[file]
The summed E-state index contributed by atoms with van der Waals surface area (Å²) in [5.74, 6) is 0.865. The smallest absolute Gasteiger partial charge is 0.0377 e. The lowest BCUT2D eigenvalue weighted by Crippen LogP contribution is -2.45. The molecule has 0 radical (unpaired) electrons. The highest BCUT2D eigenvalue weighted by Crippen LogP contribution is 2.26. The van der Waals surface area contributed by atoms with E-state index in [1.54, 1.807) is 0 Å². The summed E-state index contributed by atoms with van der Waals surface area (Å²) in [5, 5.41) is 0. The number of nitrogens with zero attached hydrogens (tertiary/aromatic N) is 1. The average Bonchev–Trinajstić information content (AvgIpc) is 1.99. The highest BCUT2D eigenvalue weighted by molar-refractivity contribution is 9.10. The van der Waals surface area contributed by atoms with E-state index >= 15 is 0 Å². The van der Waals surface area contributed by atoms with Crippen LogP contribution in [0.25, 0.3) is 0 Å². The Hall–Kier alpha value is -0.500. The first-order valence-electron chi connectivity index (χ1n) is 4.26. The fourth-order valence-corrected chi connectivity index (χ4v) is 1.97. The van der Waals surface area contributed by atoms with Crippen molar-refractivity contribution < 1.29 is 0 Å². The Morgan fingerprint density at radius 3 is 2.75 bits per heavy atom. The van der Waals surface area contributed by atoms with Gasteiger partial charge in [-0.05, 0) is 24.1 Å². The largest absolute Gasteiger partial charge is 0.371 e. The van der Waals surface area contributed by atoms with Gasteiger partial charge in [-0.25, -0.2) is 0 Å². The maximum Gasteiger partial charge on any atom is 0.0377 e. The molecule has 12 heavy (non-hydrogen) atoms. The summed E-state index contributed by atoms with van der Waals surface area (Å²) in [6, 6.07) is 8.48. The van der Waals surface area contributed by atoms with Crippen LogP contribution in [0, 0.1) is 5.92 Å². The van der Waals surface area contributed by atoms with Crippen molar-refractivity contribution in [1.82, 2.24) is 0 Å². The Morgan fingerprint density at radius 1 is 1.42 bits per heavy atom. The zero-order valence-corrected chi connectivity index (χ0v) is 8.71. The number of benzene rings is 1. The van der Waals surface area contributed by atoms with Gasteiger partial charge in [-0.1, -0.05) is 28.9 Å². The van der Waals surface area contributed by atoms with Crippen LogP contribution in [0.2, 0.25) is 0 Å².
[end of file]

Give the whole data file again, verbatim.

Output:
The summed E-state index contributed by atoms with van der Waals surface area (Å²) in [5.74, 6) is 0.865. The smallest absolute Gasteiger partial charge is 0.0377 e. The lowest BCUT2D eigenvalue weighted by Crippen LogP contribution is -2.45. The molecule has 0 radical (unpaired) electrons. The highest BCUT2D eigenvalue weighted by Crippen LogP contribution is 2.26. The van der Waals surface area contributed by atoms with E-state index in [1.54, 1.807) is 0 Å². The summed E-state index contributed by atoms with van der Waals surface area (Å²) in [5, 5.41) is 0. The number of nitrogens with zero attached hydrogens (tertiary/aromatic N) is 1. The average Bonchev–Trinajstić information content (AvgIpc) is 1.99. The highest BCUT2D eigenvalue weighted by molar-refractivity contribution is 9.10. The van der Waals surface area contributed by atoms with E-state index >= 15 is 0 Å². The van der Waals surface area contributed by atoms with Crippen LogP contribution in [0.25, 0.3) is 0 Å². The Hall–Kier alpha value is -0.500. The first-order valence-electron chi connectivity index (χ1n) is 4.26. The fourth-order valence-corrected chi connectivity index (χ4v) is 1.97. The van der Waals surface area contributed by atoms with Crippen molar-refractivity contribution < 1.29 is 0 Å². The Morgan fingerprint density at radius 3 is 2.75 bits per heavy atom. The van der Waals surface area contributed by atoms with Gasteiger partial charge in [-0.05, 0) is 24.1 Å². The largest absolute Gasteiger partial charge is 0.371 e. The van der Waals surface area contributed by atoms with Gasteiger partial charge in [-0.25, -0.2) is 0 Å². The maximum Gasteiger partial charge on any atom is 0.0377 e. The molecule has 12 heavy (non-hydrogen) atoms. The summed E-state index contributed by atoms with van der Waals surface area (Å²) in [6, 6.07) is 8.48. The van der Waals surface area contributed by atoms with Crippen LogP contribution in [0, 0.1) is 5.92 Å². The van der Waals surface area contributed by atoms with Crippen molar-refractivity contribution in [1.82, 2.24) is 0 Å². The Morgan fingerprint density at radius 1 is 1.42 bits per heavy atom. The zero-order valence-corrected chi connectivity index (χ0v) is 8.71. The number of benzene rings is 1. The van der Waals surface area contributed by atoms with Gasteiger partial charge in [-0.1, -0.05) is 28.9 Å². The van der Waals surface area contributed by atoms with Crippen LogP contribution in [0.2, 0.25) is 0 Å².